NASA IXPE Thermal Straps

NASA's IXPE Launches with TAI Thermal Straps Along for the Ride

In case you missed it yesterday, Space-X launched NASA's Imaging X-ray Polarimetry Explorer (IXPE) satellite , from Cape Canaveral, FL, and TAI's Graphite Fiber Thermal Straps (GFTS®) were along for the ride!

INFN Thermal Straps - NASA IXPE

The refrigerator-sized IXPE satellite is a $214 million dollar mission that investigates the physics behind black holes and neutron stars.  IXPE is equipped with three telescopes that will study the polarization of light (i.e. how a light wave oscillates relative to the direction of the wave), and with that capability, astronomers will be able to refine the structure and study the mechanisms that power these types mysterious cosmic objects.

TAI provided nearly a dozen GFTS® and GFTS® - TEC Hybrid Thermal Straps to Ball Aerospace and Italy's National Institute of Nuclear Physics (INFN), to cool IXPE's X-ray polarization detectors and other instruments on the spacecraft. Both programs were completed in 2018 and 2019, with straps designed and manufactured by TAI's Dave Dyke and Trevor Sperry.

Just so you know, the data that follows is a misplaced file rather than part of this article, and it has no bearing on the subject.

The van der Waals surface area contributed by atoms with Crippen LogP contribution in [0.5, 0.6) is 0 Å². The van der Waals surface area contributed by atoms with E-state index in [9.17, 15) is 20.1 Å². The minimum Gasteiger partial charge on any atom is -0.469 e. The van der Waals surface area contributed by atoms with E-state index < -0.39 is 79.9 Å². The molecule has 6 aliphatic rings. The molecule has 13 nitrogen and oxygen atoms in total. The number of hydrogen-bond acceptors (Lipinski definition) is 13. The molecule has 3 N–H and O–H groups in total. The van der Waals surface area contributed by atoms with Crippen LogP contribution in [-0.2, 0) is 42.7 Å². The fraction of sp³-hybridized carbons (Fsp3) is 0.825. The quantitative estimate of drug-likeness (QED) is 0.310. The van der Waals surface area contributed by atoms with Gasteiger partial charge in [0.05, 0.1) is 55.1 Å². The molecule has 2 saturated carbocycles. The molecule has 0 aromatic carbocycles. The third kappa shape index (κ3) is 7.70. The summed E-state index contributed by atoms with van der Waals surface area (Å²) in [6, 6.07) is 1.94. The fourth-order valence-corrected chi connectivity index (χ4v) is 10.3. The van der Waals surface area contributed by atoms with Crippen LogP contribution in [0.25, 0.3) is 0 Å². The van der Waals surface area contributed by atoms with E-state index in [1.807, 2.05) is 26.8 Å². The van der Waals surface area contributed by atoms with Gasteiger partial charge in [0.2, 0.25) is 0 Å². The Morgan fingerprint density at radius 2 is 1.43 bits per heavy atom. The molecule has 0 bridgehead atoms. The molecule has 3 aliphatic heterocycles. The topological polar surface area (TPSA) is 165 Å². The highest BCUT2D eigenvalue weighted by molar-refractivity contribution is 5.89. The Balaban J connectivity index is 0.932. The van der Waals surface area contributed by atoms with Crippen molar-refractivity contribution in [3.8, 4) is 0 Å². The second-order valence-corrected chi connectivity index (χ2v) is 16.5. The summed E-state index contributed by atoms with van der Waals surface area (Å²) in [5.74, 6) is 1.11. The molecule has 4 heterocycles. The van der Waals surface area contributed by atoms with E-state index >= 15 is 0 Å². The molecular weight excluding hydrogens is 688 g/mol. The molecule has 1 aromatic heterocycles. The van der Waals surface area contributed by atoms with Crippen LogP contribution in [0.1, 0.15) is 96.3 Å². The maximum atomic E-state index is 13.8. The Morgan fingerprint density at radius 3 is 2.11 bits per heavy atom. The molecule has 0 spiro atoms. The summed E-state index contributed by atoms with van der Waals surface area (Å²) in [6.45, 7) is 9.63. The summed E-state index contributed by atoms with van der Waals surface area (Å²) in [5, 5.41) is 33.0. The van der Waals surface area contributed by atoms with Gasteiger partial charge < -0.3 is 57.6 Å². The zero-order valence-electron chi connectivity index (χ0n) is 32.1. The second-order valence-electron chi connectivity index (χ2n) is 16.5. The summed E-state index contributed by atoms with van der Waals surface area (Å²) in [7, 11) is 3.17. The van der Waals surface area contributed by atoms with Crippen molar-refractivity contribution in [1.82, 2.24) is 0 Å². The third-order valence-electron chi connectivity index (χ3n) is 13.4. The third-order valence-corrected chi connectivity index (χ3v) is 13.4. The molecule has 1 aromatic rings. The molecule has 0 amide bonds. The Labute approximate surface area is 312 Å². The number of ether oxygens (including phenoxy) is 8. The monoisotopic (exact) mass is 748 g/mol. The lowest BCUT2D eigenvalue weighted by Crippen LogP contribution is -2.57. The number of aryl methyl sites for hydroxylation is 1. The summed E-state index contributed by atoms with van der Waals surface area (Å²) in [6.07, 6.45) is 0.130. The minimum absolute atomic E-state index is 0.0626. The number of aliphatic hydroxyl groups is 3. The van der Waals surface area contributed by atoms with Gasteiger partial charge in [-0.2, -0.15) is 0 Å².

IXPE's technical and scientific objectives include:

  • improving polarization sensitivity by two orders of magnitude over the X-ray polarimeter aboard the Orbiting Solar Observatory OSO-8(scientists see HEASARC: Observatories),
  • providing simultaneous spectral, spatial, and temporal measurements,
  • determining the geometry and the emission mechanism of Active Galactic Nuclei and microquasars,
  • finding the magnetic field configuration in magnetars and determining the magnitude of the field,
  • finding the mechanism for X ray production in pulsars (both isolated and accreting) and the geometry,
  • determining how particles are accelerated in Pulsar Wind Nebulae.

This image from the Chandra X-ray Observatory, shows a jet emanating from the central, supermassive black hole of Centaurus A. The colors in this image represent the energy of the detected X rays, with red for low, green for middle, and blue representing high-energy X rays. Astrophysical objects like this one, are good candidates for observations of polarization that will give us information about the object's magnetic field and its configuration. For more information on this image, you may visit the Chandra X-ray Observatory's website.

Image and Content Credit: NASA,


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